5,000 Years

5000 Years

Time is so accelerated today.  Technology advances practically at the speed of light.  Micro-chips double in capacity year over year.  The camera on your phone is as good as if not better than the camera’s you buy as separate items.  With the information of the world literally at your fingertips, it’s hard to put in perspective just how advanced silk weaving was for it’s day.  Silk has been found in Henan province dating to 8500 years ago.  And we know clothing for the elite in China has been made of silk for at least 5000 years. Several weeks ago, I mentioned

Continue reading

In Search of Duchess Satin

I felt the need to write about Duchess Satin, alternatively known as Duchesse Satin, or just Duchesse.  I felt this calling for several reasons.  First, if one Googles Duchess Satin, you will be led to several websites offering Duchess Satin for $4.98/yard. Or for $6.95/yard.  These are polyester satins.  Nothing wrong with polyester, but it shows the corruption of the language.  Duchess, in English, is high nobility, usually of royal blood.  How often do you think Royals wear poly satin? Even more alarming, was when Vogue Fabrics provided that “Duchess Satin is a soft, full bodied, polyester satin used in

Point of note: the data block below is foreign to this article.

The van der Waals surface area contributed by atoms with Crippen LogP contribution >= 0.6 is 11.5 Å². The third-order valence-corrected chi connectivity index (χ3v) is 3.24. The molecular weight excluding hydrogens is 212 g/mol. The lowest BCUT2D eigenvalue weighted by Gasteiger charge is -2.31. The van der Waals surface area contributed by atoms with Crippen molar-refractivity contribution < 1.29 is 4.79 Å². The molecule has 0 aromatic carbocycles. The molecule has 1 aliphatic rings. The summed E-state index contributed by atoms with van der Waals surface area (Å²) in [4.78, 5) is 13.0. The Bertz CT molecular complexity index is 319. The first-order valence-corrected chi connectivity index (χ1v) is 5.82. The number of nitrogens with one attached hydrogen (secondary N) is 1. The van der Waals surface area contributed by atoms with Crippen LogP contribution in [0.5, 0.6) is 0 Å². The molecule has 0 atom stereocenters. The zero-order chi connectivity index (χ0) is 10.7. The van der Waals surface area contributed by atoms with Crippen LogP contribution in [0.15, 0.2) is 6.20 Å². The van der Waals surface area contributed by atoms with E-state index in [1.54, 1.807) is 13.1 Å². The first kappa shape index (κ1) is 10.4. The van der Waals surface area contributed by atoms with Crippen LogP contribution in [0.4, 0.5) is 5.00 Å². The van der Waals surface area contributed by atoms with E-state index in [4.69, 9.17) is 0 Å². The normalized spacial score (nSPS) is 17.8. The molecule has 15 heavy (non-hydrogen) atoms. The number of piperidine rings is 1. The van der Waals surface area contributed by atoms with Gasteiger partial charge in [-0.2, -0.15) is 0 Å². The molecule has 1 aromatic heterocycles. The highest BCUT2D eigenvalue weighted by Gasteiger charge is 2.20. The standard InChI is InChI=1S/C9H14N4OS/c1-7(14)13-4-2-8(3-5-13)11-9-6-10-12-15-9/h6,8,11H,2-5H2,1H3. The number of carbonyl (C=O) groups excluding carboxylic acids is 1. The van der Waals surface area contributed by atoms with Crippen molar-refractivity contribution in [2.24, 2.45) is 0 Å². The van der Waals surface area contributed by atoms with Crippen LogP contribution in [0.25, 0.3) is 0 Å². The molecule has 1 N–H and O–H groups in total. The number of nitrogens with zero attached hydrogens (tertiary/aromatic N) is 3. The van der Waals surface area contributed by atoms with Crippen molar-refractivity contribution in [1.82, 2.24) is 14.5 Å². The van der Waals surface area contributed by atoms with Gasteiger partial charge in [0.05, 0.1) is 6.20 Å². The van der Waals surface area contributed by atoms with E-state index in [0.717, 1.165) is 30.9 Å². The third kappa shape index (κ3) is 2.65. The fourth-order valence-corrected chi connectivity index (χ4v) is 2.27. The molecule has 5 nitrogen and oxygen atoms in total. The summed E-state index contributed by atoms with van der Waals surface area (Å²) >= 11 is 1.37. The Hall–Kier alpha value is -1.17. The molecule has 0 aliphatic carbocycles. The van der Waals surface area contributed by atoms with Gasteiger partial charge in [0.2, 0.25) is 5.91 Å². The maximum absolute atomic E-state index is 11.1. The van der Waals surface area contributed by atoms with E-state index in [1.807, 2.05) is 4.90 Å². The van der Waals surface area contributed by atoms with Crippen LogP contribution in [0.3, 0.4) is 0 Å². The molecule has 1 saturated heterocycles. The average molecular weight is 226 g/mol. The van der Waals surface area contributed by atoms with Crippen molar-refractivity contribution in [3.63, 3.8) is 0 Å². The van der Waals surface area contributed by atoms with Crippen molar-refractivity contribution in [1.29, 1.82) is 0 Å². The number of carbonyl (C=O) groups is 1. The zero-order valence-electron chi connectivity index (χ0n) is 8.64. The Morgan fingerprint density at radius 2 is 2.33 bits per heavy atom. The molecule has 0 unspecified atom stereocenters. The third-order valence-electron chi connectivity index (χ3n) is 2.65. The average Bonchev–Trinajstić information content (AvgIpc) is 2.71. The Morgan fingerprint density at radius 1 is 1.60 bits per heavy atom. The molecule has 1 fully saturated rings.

Continue reading

Organza

Silk Organza

Organza, that crispest of crisp fabrics.  Organza is a plain, very light weight, basket weave fabric.  There are no special twists in the yarn, although they are tightly twisted.  What gives Organza the body we all love is the sericin, or silk gum. When the bombyx mori start to spin their cocoons, they don’t just tightly spin the fibroin around themselves.  They also produce sericin, which is the gummy component that allows the fibroin to maintain it’s cocoon shape until the bombyx mori crawls out of it’s cocoon.  Or until the cocoon is harvested for silk filaments.  If you’re a

Continue reading

Costume College

Costume College

This is an annual event held in Southern California at the end of July.  I’ve been twice, once just to go, then last year I taught.  And the class was so wonderful and open, I decided to teach again.  So, here is what I am teaching at Costume College 2017.  All three classes are on Sunday, July 30. 9am to 10am What’s in a Weave.  This class is designed to talk about different weaving techniques, specifically silk weaves; however many techniques are universal (plain weave, satin weave, twill). And this class will teach you which weave is which. 11:30am to

Continue reading

My other Love

My Other Love

So, if you open your mind beyond Facebooklandia, it turns out you really can learn something new every day.  While I have been All Things Silk for about two years now, my other love is Raqs Sharqi.  And since I like to blend my passions to cut down on confusion, I thought I’d see when silk first hit Egypt. Now, there are references to it in travel literature, that dancers wore Silks, mostly plain woven, but with accent pieces of satin or crepe (Fraser, 197…a most excellent read).  So definitely by the 19th century, silk was in Egypt.  But silk was

Continue reading

Silk Crepe

Crepe